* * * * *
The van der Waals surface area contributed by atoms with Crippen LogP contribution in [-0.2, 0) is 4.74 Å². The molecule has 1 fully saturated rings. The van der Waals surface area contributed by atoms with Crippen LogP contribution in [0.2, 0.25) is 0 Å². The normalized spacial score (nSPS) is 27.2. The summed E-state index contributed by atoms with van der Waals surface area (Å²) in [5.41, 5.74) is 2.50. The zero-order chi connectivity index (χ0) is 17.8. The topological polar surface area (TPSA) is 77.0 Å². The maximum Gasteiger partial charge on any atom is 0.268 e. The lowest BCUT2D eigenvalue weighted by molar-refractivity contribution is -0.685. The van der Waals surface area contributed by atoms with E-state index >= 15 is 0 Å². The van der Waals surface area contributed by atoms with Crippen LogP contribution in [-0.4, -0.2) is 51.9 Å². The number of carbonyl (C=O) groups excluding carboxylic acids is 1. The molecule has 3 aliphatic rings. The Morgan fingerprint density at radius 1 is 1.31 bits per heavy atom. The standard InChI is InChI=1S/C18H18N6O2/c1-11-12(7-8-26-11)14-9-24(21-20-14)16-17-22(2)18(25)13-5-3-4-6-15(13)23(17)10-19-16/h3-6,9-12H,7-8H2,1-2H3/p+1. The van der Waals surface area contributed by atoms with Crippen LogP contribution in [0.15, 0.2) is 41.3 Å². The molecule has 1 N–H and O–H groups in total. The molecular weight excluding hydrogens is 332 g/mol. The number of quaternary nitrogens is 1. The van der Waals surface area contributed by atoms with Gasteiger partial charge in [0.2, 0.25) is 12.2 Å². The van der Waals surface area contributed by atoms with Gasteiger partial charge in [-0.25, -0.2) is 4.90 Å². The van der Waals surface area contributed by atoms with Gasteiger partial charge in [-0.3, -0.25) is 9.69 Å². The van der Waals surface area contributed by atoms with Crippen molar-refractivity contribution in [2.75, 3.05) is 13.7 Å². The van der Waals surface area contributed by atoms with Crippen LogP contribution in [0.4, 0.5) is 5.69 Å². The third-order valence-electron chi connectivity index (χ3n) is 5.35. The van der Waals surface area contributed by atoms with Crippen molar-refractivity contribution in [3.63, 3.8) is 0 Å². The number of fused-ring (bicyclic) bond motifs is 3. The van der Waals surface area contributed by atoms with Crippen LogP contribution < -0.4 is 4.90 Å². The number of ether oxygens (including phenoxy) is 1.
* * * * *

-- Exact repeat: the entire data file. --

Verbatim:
The van der Waals surface area contributed by atoms with Crippen LogP contribution in [-0.2, 0) is 4.74 Å². The molecule has 1 fully saturated rings. The van der Waals surface area contributed by atoms with Crippen LogP contribution in [0.2, 0.25) is 0 Å². The normalized spacial score (nSPS) is 27.2. The summed E-state index contributed by atoms with van der Waals surface area (Å²) in [5.41, 5.74) is 2.50. The zero-order chi connectivity index (χ0) is 17.8. The topological polar surface area (TPSA) is 77.0 Å². The maximum Gasteiger partial charge on any atom is 0.268 e. The lowest BCUT2D eigenvalue weighted by molar-refractivity contribution is -0.685. The van der Waals surface area contributed by atoms with E-state index >= 15 is 0 Å². The van der Waals surface area contributed by atoms with Crippen LogP contribution in [-0.4, -0.2) is 51.9 Å². The number of carbonyl (C=O) groups excluding carboxylic acids is 1. The molecule has 3 aliphatic rings. The Morgan fingerprint density at radius 1 is 1.31 bits per heavy atom. The standard InChI is InChI=1S/C18H18N6O2/c1-11-12(7-8-26-11)14-9-24(21-20-14)16-17-22(2)18(25)13-5-3-4-6-15(13)23(17)10-19-16/h3-6,9-12H,7-8H2,1-2H3/p+1. The van der Waals surface area contributed by atoms with Crippen LogP contribution in [0.15, 0.2) is 41.3 Å². The molecule has 1 N–H and O–H groups in total. The molecular weight excluding hydrogens is 332 g/mol. The number of quaternary nitrogens is 1. The van der Waals surface area contributed by atoms with Gasteiger partial charge in [0.2, 0.25) is 12.2 Å². The van der Waals surface area contributed by atoms with Gasteiger partial charge in [-0.25, -0.2) is 4.90 Å². The van der Waals surface area contributed by atoms with Gasteiger partial charge in [-0.3, -0.25) is 9.69 Å². The van der Waals surface area contributed by atoms with Crippen molar-refractivity contribution in [2.75, 3.05) is 13.7 Å². The van der Waals surface area contributed by atoms with Crippen LogP contribution in [0.4, 0.5) is 5.69 Å². The third-order valence-electron chi connectivity index (χ3n) is 5.35. The van der Waals surface area contributed by atoms with Crippen molar-refractivity contribution in [3.63, 3.8) is 0 Å². The number of fused-ring (bicyclic) bond motifs is 3. The van der Waals surface area contributed by atoms with Crippen LogP contribution < -0.4 is 4.90 Å². The number of ether oxygens (including phenoxy) is 1.